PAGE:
What is a High Intensity Interval?

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  • Written By: Kelly Ferguson
  • Edited By: Heather Bailey
  • Last Modified Date: 12 May 2019
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A high intensity interval is a portion of a cycle that is repeated when using the exercise method of high intensity interval training (HIIT). HIIT is a type of exercise training that is claimed to improve athletic conditioning and aid in weight loss in a shorter period of time than traditional, steady exercise. Using the HIIT method can be useful when trying to jump start weight loss or to break a plateau, as well as for improving overall athletic conditioning.

HIIT alternates a high intensity interval, or a period of very intense exertion, with a moderate or low intensity interval, a period of lower exertion. Typically, the high intensity interval lasts twice as long as the low intensity interval. This is known as the 2:1 ratio. For example, an athlete training with HIIT might pedal a stationary bike at maximum effort for 30 seconds, slow to a more comfortable pace for 15 seconds, and then repeat these steps several times to complete the workout. HIIT can be performed with many other types of exercises as well, including sprinting, swimming, jumping rope, or even boxing.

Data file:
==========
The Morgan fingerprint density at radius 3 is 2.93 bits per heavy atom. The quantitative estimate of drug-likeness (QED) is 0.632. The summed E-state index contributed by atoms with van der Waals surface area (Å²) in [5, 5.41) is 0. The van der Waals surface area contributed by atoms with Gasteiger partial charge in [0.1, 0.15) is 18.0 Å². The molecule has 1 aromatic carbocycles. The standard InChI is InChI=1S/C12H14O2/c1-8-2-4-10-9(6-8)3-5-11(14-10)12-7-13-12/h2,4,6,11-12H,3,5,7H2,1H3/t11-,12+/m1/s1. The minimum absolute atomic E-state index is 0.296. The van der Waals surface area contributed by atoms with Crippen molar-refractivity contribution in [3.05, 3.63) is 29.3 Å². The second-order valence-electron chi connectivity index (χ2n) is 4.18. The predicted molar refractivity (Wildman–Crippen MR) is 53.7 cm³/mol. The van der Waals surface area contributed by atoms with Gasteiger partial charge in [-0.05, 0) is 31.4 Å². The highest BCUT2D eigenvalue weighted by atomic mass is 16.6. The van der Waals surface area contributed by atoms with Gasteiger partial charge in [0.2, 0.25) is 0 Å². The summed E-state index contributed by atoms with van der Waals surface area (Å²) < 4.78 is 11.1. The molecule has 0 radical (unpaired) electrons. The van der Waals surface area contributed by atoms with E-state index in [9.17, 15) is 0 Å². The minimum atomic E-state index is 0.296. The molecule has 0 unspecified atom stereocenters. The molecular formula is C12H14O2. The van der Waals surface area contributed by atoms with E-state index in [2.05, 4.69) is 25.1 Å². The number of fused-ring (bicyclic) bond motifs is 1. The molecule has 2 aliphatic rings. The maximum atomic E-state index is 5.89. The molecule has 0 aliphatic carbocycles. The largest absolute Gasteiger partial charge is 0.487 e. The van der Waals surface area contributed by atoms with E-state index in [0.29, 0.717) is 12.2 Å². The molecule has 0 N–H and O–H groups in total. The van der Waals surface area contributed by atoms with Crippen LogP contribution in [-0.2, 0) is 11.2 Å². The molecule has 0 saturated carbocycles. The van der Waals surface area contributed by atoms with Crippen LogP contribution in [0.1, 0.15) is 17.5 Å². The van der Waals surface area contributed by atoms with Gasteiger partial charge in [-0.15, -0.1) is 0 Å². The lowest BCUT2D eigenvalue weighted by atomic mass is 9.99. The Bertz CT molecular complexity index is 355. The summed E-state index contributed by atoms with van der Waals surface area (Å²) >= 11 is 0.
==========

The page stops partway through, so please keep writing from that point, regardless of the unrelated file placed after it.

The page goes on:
Generally, HIIT workouts take much less time to complete than traditional workouts because they are of a much higher intensity. An entire HIIT workout may consist of only ten repetitions of the cycle. If the above example of 30 second high intensity intervals and 15 second low intensity intervals is repeated ten times, the workout would last less than ten minutes. Contrary to the popular “longer is better” approach, HIIT manages to pack more effort into a much shorter duration.

Due to the very intense nature of HIIT, it is vital to perform a thorough warm-up before the workout and a long enough cool down afterward to avoid injury. Additionally, proper nutrition and a recovery period between HIIT workouts of 24 to 48 hours are necessary for the body to recuperate properly. HIIT may not be suitable for very sedentary people or for those with heart conditions or other health problems that could be aggravated by intense exercise.

For beginners or people not suited for high intensity exercise, less severe forms of interval training may be appropriate. Regular interval training still alternates a high intensity interval with a low intensity interval, but the durations are longer, closer to traditional exercises, and the effort expended can be much less extreme. For example, a person might jog for two minutes at a steady pace, and then walk for one minute.



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